If you’ve ever picked up a personal finance book, you’ve probably run into this retirement investing maxim or one like it: “Own your age in bonds, own the difference in stocks.”
If you followed that idea to the letter, you would be in an 80/20 portfolio of mostly stocks as a young person starting out and then, in your retirement years, the numbers would flip. As a 70-year-old you would own 70% of your investments in bonds and the balance in stock.
Like with any rule of thumb, the purpose is to simplify what can be a complex idea. And generally it’s true that you should own riskier and thus potentially higher return investments when you are young. That means stocks.
The reason why is precisely because you have time. If the stock market takes a big dive, and it will, you have decades to recover.
It’s better than that, in fact. If stocks decline in value you get to buy more of them at cheaper prices. Presumably, you will be investing steadily over all of those years.
The problem with the age-to-bonds logic is that it can be taken too literally and in a way that’s out of context with your actual situation. If you are saving in a 401(k) plan, an IRA or other qualified accounts and have no other resources at all, the model is pretty good advice.
However, if you have a pension, Social Security income or other assets outside tax-deferred plans, such as an inheritance, real estate you intend to sell or stock options from an employer, you might be investing in a way that’s too conservative.
The problem, again, is time. If you expect to live exactly 10 years in retirement and then die peacefully in your sleep, well, perhaps things will work out. If you or your spouse lives well into your 90s, or both of you do, a conservative, bond-heavy portfolio might become a problem.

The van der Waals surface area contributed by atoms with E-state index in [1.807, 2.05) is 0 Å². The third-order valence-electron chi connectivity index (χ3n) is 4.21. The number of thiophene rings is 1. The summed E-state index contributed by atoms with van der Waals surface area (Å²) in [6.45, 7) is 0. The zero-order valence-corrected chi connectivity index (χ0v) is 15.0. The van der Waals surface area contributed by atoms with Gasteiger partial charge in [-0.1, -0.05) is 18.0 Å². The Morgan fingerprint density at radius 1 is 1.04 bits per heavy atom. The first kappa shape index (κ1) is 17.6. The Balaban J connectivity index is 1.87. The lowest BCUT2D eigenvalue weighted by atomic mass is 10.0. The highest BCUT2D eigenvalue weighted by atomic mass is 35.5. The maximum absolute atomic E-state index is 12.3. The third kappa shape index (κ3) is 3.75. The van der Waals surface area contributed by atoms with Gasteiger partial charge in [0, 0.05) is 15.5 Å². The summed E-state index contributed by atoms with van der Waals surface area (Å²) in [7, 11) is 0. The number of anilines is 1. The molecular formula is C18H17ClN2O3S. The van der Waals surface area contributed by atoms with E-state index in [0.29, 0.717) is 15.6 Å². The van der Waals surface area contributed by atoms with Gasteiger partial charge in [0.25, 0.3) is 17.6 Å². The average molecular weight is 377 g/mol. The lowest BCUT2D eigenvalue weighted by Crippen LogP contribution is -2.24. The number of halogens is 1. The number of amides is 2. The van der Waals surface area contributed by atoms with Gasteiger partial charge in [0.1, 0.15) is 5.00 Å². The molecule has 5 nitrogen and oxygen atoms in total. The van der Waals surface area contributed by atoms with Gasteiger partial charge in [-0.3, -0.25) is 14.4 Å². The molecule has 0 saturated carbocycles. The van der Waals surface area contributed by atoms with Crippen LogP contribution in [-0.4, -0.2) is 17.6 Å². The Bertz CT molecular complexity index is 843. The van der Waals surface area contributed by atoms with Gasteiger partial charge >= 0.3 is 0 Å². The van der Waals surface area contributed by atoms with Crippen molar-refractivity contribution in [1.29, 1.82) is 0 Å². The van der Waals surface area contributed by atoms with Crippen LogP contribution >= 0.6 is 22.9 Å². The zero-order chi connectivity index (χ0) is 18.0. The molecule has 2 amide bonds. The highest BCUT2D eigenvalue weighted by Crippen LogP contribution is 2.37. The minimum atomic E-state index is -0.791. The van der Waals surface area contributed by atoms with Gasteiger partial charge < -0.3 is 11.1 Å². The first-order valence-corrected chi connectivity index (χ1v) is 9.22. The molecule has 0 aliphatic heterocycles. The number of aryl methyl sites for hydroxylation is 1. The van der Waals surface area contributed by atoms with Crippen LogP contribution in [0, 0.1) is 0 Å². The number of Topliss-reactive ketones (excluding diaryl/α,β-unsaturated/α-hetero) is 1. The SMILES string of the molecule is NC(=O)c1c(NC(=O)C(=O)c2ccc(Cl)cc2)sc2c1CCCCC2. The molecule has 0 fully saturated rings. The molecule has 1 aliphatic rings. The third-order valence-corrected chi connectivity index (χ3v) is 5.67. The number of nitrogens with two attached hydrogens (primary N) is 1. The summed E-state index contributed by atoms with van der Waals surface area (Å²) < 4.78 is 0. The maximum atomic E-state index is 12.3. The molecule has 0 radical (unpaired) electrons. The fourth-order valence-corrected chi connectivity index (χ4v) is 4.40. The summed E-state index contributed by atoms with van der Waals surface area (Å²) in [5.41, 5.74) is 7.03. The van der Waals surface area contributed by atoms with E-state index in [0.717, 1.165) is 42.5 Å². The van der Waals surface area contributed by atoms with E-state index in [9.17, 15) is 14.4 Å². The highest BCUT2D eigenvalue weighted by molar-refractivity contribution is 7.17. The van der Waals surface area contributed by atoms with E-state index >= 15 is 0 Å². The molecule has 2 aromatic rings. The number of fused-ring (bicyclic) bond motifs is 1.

The reason is inflation. Some types of bonds account for it but most don’t. Stocks, however, have shown a resilience to the constant watering down of purchasing power. While a stock-filled portfolio might be a big risk for an older retiree, a stock-light portfolio can be a real risk to a young retiree.
They key is to assess, at least annually, how long you expect to need your money, how much income you need from your retirement savings, and how much you can really put at risk in exchange for inflation protection.
In that sense, a simple walk-through of some some basic risk-tolerance questions can make all the difference in the outcome, and it’s a process you should undertake at least annually.
While the rules of thumb are helpful, they have limits. Make sure you don’t outlive your money by measuring all of the risks you take over decades of saving and investing, and be thoughtful about what’s an appropriate portfolio mix for you.